bill-swift - July 14, 2012
The goal of cyber criminals is to scam as much money as possible without getting caught. I think that's obvious enough. One more way they cover their tracks is by hosting their malware on sites that aren't even theirs.
This is the hackers did in the Ameritrade email scams. Instead of setting up an entire site just for their malware-infecting purposes, they hacked into a golf site instead and tweaked it so that it served malicious scripts to unsuspecting site visitors.
One of these emails was intercepted by the folks over at Spyware Sucks. There are two variants of these messages currently in circulation. The first reads:
Your statement for your TD Ameritrade account ending in XXX7 is now available online. To view your statement (along with previous statements), please Log On to your account and choose "History & Statements" (under Accounts). Then click the "Statements" tab, select the appropriate month(s) under the "View statements" drop-down menu, then click the "View" button.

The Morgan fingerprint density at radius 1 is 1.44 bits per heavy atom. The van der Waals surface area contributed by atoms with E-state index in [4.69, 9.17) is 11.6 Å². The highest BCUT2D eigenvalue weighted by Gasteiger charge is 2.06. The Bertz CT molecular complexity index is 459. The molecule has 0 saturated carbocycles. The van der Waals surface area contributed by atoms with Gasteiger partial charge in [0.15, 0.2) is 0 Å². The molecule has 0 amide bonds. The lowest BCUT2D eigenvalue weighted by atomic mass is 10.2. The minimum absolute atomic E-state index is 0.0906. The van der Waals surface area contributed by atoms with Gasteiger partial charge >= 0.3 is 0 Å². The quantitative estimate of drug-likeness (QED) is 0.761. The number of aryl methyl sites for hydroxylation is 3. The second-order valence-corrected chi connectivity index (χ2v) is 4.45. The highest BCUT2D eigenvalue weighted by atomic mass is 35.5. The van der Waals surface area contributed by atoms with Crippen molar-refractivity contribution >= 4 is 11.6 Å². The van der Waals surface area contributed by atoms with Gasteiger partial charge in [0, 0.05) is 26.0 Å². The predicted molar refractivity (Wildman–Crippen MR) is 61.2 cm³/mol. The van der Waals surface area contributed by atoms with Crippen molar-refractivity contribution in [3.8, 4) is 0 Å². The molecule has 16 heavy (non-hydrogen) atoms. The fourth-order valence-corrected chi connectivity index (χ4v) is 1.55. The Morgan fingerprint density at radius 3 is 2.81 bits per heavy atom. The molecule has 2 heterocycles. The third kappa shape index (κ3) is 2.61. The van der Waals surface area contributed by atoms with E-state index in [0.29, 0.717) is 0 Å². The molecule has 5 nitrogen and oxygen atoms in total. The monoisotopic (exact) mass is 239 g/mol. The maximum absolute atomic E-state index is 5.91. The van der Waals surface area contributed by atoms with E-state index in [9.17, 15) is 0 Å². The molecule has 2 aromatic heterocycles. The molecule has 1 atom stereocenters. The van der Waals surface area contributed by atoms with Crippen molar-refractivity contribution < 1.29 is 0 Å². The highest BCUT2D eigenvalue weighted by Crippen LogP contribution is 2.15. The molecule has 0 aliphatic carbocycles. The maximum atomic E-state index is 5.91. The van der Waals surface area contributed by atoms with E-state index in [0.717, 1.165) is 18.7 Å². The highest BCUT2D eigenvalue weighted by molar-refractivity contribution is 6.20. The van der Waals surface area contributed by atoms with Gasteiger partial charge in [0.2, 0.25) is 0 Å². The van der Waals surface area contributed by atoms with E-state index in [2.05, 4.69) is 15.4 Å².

The second goes something like:
TD Ameritrade understands the importance of protecting your privacy. We are sending you this notification to inform you of important information regarding your account. If you've elected to opt out of receiving marketing communications from us, we will honor your request. Market volatility, volume, and system availability may delay account access and trade executions.
When you get unsolicited emails inviting you to do stuff like update your account or log in to fix some error, check who it's from and see if the links re-direct to a legitimate URL. Otherwise, hit delete or report it as spam ASAP.
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